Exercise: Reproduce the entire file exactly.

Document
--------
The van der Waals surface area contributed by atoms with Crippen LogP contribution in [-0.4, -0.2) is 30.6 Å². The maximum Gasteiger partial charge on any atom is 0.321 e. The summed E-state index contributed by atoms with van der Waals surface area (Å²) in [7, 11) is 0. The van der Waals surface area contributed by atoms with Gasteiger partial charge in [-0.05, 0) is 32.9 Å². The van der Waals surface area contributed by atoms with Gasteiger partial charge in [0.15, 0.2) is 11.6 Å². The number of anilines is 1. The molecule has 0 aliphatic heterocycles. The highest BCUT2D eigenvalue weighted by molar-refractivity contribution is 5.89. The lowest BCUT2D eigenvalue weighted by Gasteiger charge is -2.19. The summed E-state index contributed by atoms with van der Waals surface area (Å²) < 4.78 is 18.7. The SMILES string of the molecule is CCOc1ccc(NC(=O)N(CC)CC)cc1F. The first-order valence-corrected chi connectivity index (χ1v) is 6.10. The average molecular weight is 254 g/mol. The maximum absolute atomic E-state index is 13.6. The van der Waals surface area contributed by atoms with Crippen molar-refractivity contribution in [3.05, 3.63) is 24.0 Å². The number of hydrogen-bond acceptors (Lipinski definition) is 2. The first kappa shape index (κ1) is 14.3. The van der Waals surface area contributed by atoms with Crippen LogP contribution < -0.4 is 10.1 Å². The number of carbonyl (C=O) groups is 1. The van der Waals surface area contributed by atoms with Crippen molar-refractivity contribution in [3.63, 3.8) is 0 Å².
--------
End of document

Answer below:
The van der Waals surface area contributed by atoms with Crippen LogP contribution in [-0.4, -0.2) is 30.6 Å². The maximum Gasteiger partial charge on any atom is 0.321 e. The summed E-state index contributed by atoms with van der Waals surface area (Å²) in [7, 11) is 0. The van der Waals surface area contributed by atoms with Gasteiger partial charge in [-0.05, 0) is 32.9 Å². The van der Waals surface area contributed by atoms with Gasteiger partial charge in [0.15, 0.2) is 11.6 Å². The number of anilines is 1. The molecule has 0 aliphatic heterocycles. The highest BCUT2D eigenvalue weighted by molar-refractivity contribution is 5.89. The lowest BCUT2D eigenvalue weighted by Gasteiger charge is -2.19. The summed E-state index contributed by atoms with van der Waals surface area (Å²) < 4.78 is 18.7. The SMILES string of the molecule is CCOc1ccc(NC(=O)N(CC)CC)cc1F. The first-order valence-corrected chi connectivity index (χ1v) is 6.10. The average molecular weight is 254 g/mol. The maximum absolute atomic E-state index is 13.6. The van der Waals surface area contributed by atoms with Crippen molar-refractivity contribution in [3.05, 3.63) is 24.0 Å². The number of hydrogen-bond acceptors (Lipinski definition) is 2. The first kappa shape index (κ1) is 14.3. The van der Waals surface area contributed by atoms with Crippen LogP contribution < -0.4 is 10.1 Å². The number of carbonyl (C=O) groups is 1. The van der Waals surface area contributed by atoms with Crippen molar-refractivity contribution in [3.63, 3.8) is 0 Å².